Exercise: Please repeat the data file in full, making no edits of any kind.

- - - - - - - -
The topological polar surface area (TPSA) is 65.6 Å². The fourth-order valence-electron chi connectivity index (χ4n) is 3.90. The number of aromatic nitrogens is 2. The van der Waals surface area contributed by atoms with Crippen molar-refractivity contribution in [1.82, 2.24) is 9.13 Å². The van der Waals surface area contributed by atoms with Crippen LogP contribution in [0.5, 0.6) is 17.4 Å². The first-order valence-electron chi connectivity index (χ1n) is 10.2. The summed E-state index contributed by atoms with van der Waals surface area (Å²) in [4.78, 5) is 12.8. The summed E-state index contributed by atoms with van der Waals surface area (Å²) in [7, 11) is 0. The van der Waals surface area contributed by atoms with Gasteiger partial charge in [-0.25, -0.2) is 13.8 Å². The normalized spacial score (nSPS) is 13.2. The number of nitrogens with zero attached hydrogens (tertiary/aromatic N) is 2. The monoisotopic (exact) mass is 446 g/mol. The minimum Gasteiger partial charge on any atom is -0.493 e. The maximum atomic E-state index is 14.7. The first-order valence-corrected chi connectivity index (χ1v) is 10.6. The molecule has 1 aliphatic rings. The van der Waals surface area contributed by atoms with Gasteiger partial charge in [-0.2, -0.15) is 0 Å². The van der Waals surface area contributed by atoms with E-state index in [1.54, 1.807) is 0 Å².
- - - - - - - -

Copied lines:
The topological polar surface area (TPSA) is 65.6 Å². The fourth-order valence-electron chi connectivity index (χ4n) is 3.90. The number of aromatic nitrogens is 2. The van der Waals surface area contributed by atoms with Crippen molar-refractivity contribution in [1.82, 2.24) is 9.13 Å². The van der Waals surface area contributed by atoms with Crippen LogP contribution in [0.5, 0.6) is 17.4 Å². The first-order valence-electron chi connectivity index (χ1n) is 10.2. The summed E-state index contributed by atoms with van der Waals surface area (Å²) in [4.78, 5) is 12.8. The summed E-state index contributed by atoms with van der Waals surface area (Å²) in [7, 11) is 0. The van der Waals surface area contributed by atoms with Gasteiger partial charge in [-0.25, -0.2) is 13.8 Å². The normalized spacial score (nSPS) is 13.2. The number of nitrogens with zero attached hydrogens (tertiary/aromatic N) is 2. The monoisotopic (exact) mass is 446 g/mol. The minimum Gasteiger partial charge on any atom is -0.493 e. The maximum atomic E-state index is 14.7. The first-order valence-corrected chi connectivity index (χ1v) is 10.6. The molecule has 1 aliphatic rings. The van der Waals surface area contributed by atoms with Gasteiger partial charge in [-0.2, -0.15) is 0 Å². The van der Waals surface area contributed by atoms with E-state index in [1.54, 1.807) is 0 Å².